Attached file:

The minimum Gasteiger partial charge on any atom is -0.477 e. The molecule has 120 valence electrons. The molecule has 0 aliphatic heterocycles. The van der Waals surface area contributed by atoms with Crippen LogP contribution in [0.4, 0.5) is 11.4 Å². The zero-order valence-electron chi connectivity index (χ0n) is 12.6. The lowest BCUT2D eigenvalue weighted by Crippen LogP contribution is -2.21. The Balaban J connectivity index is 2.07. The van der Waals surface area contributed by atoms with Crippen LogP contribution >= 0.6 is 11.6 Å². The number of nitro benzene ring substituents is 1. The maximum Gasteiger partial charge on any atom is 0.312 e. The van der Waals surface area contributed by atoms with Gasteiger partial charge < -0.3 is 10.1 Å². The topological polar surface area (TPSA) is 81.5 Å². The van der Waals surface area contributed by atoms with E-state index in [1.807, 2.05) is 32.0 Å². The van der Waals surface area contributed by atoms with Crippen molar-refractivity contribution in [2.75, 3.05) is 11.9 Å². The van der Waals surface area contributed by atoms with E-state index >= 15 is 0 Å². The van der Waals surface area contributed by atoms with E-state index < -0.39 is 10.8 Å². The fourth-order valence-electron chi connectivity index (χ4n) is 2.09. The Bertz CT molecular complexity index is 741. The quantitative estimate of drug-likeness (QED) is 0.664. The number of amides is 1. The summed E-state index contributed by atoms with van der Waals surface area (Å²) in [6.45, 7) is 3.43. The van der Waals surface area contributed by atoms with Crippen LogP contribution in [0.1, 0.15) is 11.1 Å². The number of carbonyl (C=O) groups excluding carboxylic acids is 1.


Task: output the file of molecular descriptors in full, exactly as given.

The minimum Gasteiger partial charge on any atom is -0.477 e. The molecule has 120 valence electrons. The molecule has 0 aliphatic heterocycles. The van der Waals surface area contributed by atoms with Crippen LogP contribution in [0.4, 0.5) is 11.4 Å². The zero-order valence-electron chi connectivity index (χ0n) is 12.6. The lowest BCUT2D eigenvalue weighted by Crippen LogP contribution is -2.21. The Balaban J connectivity index is 2.07. The van der Waals surface area contributed by atoms with Crippen LogP contribution >= 0.6 is 11.6 Å². The number of nitro benzene ring substituents is 1. The maximum Gasteiger partial charge on any atom is 0.312 e. The van der Waals surface area contributed by atoms with Gasteiger partial charge < -0.3 is 10.1 Å². The topological polar surface area (TPSA) is 81.5 Å². The van der Waals surface area contributed by atoms with E-state index in [1.807, 2.05) is 32.0 Å². The van der Waals surface area contributed by atoms with Crippen molar-refractivity contribution in [2.75, 3.05) is 11.9 Å². The van der Waals surface area contributed by atoms with E-state index >= 15 is 0 Å². The van der Waals surface area contributed by atoms with E-state index < -0.39 is 10.8 Å². The fourth-order valence-electron chi connectivity index (χ4n) is 2.09. The Bertz CT molecular complexity index is 741. The quantitative estimate of drug-likeness (QED) is 0.664. The number of amides is 1. The summed E-state index contributed by atoms with van der Waals surface area (Å²) in [6.45, 7) is 3.43. The van der Waals surface area contributed by atoms with Crippen LogP contribution in [0.1, 0.15) is 11.1 Å². The number of carbonyl (C=O) groups excluding carboxylic acids is 1.